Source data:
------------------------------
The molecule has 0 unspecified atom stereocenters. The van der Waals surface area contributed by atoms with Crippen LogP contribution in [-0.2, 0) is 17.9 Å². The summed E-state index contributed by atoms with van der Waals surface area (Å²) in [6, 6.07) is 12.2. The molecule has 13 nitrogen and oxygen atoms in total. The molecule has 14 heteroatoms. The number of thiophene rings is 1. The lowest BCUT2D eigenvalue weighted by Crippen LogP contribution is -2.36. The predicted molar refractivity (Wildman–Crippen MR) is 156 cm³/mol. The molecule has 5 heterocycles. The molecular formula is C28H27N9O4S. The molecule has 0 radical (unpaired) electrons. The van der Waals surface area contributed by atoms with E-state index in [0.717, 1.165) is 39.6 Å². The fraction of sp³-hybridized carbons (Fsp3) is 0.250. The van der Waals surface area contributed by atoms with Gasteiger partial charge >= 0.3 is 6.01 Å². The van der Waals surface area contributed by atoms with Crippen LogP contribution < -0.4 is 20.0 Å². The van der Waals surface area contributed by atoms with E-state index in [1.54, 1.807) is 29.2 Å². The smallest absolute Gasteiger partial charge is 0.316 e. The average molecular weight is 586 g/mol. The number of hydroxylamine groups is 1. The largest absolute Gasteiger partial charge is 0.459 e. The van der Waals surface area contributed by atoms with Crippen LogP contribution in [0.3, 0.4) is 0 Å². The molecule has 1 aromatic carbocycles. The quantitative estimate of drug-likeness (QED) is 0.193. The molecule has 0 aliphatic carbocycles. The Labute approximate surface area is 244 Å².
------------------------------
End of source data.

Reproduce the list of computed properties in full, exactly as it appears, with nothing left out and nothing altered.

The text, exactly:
The molecule has 0 unspecified atom stereocenters. The van der Waals surface area contributed by atoms with Crippen LogP contribution in [-0.2, 0) is 17.9 Å². The summed E-state index contributed by atoms with van der Waals surface area (Å²) in [6, 6.07) is 12.2. The molecule has 13 nitrogen and oxygen atoms in total. The molecule has 14 heteroatoms. The number of thiophene rings is 1. The lowest BCUT2D eigenvalue weighted by Crippen LogP contribution is -2.36. The predicted molar refractivity (Wildman–Crippen MR) is 156 cm³/mol. The molecule has 5 heterocycles. The molecular formula is C28H27N9O4S. The molecule has 0 radical (unpaired) electrons. The van der Waals surface area contributed by atoms with E-state index in [0.717, 1.165) is 39.6 Å². The fraction of sp³-hybridized carbons (Fsp3) is 0.250. The van der Waals surface area contributed by atoms with Gasteiger partial charge >= 0.3 is 6.01 Å². The van der Waals surface area contributed by atoms with Crippen LogP contribution < -0.4 is 20.0 Å². The van der Waals surface area contributed by atoms with E-state index in [1.54, 1.807) is 29.2 Å². The smallest absolute Gasteiger partial charge is 0.316 e. The average molecular weight is 586 g/mol. The number of hydroxylamine groups is 1. The largest absolute Gasteiger partial charge is 0.459 e. The van der Waals surface area contributed by atoms with Crippen LogP contribution in [0.3, 0.4) is 0 Å². The molecule has 1 aromatic carbocycles. The quantitative estimate of drug-likeness (QED) is 0.193. The molecule has 0 aliphatic carbocycles. The Labute approximate surface area is 244 Å².